Benjo actually played at EPT Talinn, which took place back in August. He says he’d noticed the two bloggers before they had been ejected. Neither of them were known by other media, and to Benjo they did seem a bit conspicuous, often standing together at a single table. Benjo also says that among the many rumors that were swirling with regard to these two reporters, the name of Tekintamgac kept popping up. Tekintamagac finished 36th in that event.
A couple of weeks later, Tekintamgac was playing in the Partouche Poker Tournament. The two bloggers who had been ejected from Talinn were not present at the Partouche event. (EDIT [added 12:15 p.m.]: Actually, one was present; see Benjo’s comment below.) Tourney officials at the PPT were made aware of what happened at EPT Talinn, however, and so were perhaps therefore more alert to the possibility of an attempt to cheat. As we know, Tekintamgac survived to make the delayed final table at PPT.
A few weeks after that, in October, Benjo read reports of a tournament in Belgium where three more reporters were ejected, and Tekintamgac’s name was mentioned in that article, too. Thus ends what Benjo knew or had heard about prior to the disqualification of Tekintamagac from the PPT last Friday.
In his conversations with other reporters, Benjo learns that allegations of Tekintamgac’s cheating date as far back as EPT San Remo (April), where apparently it was the player himself who was said to have taken the role of reporter, helping out another player. There were also suspicions of his cheating at the Cyprus Poker Classic (August), and reports that he’d been banned from a couple of German casinos for suspected cheating as well.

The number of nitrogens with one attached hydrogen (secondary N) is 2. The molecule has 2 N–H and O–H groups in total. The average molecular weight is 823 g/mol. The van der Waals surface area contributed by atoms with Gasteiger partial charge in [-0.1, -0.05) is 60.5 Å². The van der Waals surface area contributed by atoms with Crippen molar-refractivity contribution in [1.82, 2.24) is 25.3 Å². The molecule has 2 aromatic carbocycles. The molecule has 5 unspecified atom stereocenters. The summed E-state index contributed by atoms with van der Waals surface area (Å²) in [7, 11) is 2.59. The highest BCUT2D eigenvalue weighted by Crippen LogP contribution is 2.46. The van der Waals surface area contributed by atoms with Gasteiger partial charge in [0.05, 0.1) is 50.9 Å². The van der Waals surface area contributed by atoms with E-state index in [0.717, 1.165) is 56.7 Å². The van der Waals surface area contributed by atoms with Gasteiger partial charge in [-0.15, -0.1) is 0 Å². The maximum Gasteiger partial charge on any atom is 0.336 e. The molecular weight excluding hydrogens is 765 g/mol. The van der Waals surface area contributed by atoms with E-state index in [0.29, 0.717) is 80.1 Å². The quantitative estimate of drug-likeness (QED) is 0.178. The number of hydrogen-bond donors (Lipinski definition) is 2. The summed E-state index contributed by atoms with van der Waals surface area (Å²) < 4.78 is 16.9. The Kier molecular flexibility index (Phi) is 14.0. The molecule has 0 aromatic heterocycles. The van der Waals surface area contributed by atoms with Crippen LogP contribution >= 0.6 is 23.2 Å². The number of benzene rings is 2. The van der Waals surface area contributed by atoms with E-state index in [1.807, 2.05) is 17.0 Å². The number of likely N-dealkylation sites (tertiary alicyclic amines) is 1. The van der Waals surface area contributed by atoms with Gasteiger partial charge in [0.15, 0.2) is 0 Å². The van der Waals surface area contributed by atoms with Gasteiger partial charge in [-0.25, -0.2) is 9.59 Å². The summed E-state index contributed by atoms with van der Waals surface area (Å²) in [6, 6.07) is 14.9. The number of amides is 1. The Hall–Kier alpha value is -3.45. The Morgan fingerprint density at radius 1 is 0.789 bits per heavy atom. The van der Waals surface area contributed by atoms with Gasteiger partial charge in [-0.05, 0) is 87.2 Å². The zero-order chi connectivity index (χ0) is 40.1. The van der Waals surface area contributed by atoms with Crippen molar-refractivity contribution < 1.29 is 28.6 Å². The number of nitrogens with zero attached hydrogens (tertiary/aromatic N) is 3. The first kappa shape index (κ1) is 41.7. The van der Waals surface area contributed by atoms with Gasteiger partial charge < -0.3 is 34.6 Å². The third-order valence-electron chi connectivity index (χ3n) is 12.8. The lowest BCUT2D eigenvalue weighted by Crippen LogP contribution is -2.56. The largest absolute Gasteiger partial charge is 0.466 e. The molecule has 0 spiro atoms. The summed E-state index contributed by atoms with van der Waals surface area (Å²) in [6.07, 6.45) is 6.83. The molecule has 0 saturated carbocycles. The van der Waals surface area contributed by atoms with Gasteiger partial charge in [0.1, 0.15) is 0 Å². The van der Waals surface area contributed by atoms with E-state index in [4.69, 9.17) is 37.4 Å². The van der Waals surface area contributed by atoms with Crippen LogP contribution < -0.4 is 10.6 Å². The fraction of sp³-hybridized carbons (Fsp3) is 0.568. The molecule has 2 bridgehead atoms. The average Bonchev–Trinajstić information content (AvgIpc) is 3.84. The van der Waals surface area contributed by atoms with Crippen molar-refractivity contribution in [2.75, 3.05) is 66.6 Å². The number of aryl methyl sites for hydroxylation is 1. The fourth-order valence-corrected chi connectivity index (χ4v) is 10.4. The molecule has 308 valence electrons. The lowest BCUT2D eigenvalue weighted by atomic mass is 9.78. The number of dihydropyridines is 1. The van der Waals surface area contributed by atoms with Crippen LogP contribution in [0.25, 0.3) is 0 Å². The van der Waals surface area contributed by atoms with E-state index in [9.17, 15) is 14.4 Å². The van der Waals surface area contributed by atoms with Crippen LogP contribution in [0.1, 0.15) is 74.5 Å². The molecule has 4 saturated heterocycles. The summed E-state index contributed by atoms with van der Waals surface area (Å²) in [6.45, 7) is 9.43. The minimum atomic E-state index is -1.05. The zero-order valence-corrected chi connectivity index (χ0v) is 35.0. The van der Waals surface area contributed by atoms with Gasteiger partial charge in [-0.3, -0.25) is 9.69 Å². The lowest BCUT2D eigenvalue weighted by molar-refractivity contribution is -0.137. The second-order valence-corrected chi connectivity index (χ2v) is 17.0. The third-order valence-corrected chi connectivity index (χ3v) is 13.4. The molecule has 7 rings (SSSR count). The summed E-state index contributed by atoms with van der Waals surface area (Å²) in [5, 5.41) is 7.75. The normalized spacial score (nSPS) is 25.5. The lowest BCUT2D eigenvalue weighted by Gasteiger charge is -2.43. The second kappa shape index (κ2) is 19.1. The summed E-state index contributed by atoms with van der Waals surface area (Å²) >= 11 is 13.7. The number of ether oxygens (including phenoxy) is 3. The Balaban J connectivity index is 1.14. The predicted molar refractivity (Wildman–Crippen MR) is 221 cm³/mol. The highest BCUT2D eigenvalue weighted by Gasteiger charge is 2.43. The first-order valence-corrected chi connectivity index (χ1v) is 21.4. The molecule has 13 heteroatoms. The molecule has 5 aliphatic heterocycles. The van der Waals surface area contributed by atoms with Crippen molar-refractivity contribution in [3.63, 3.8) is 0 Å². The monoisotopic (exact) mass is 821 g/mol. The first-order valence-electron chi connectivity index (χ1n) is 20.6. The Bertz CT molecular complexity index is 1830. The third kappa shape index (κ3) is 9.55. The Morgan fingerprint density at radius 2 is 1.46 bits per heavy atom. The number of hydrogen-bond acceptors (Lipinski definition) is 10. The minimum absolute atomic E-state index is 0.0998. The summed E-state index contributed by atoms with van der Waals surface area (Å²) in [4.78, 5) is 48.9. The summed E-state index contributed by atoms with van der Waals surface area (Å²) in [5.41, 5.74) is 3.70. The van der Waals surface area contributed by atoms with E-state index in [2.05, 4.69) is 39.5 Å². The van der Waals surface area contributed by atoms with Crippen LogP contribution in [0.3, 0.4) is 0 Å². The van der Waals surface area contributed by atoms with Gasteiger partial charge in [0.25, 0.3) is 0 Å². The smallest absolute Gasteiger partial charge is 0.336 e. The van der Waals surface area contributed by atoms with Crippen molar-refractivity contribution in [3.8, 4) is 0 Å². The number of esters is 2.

In other words, there was a lot of suspicion surrounding Tekintamgac for several months prior to his DQ at the PPT, although reporters weren’t wanting to make those suspicions public just yet. In some cases, there wasn’t enough concrete evidence to do so, thus making it imprudent to report anything. Benjo also mentions how some German reporters might’ve been worried about some sort of retaliation from Tekintamagac should they publicize his being a cheater. (Benjo is careful not to insinuate anything here, but rather is just sharing what others had told him.)
Benjo makes reference to Shaun Deeb’s carefully worded post on Two Plus Two from late August in which Deeb noted an incident had occurred at a European event -- he didn’t say which -- and that the media who were involved were ejected for having helped a particular player. Deeb didn’t name names in his post because his primary purpose was to be constructive -- i.e., rather than sensationalize what had happened and get everyone up in arms about the people involved, he just wanted to make sure those who ran tourneys going forward would be more careful about giving out media credentials and watch for this sort of cheating.
Deeb also was warning players to be more aware of their surroundings and to be more careful about protecting their hole cards. One the PPT story broke, Deeb came back into the thread and confirmed that yes, indeed, it was the Talinn incident in which the two reporters were ejected that he was referring to in his original post and that Tekintamgac was the player being helped.
Benjo then refers us to a couple of highly curious items, one of which is a video showing the final hand of the €3,200 WPT Spanish Championship won by Tekintamgac. Benjo directs us to watch the behavior of the media member with the camera standing behind the eventual runner-up, Robert Garcia Santiago, who does appear to be looking at Santiago’s cards, then perhaps even signaling to Tekintamgac.
Benjo is careful to point out that the video doesn’t necessarily constitute evidence of anything untoward. Even so, it is quite eyebrow-raising, given the surrounding context.
The rest of Benjo’s article concerns the possible repercussions of Tekintamgac’s disqualification and the revelation that he used fake “reporters” to cheat, particularly with regard to the functioning of the poker media.
As I said, that’s what I plan to take up tomorrow.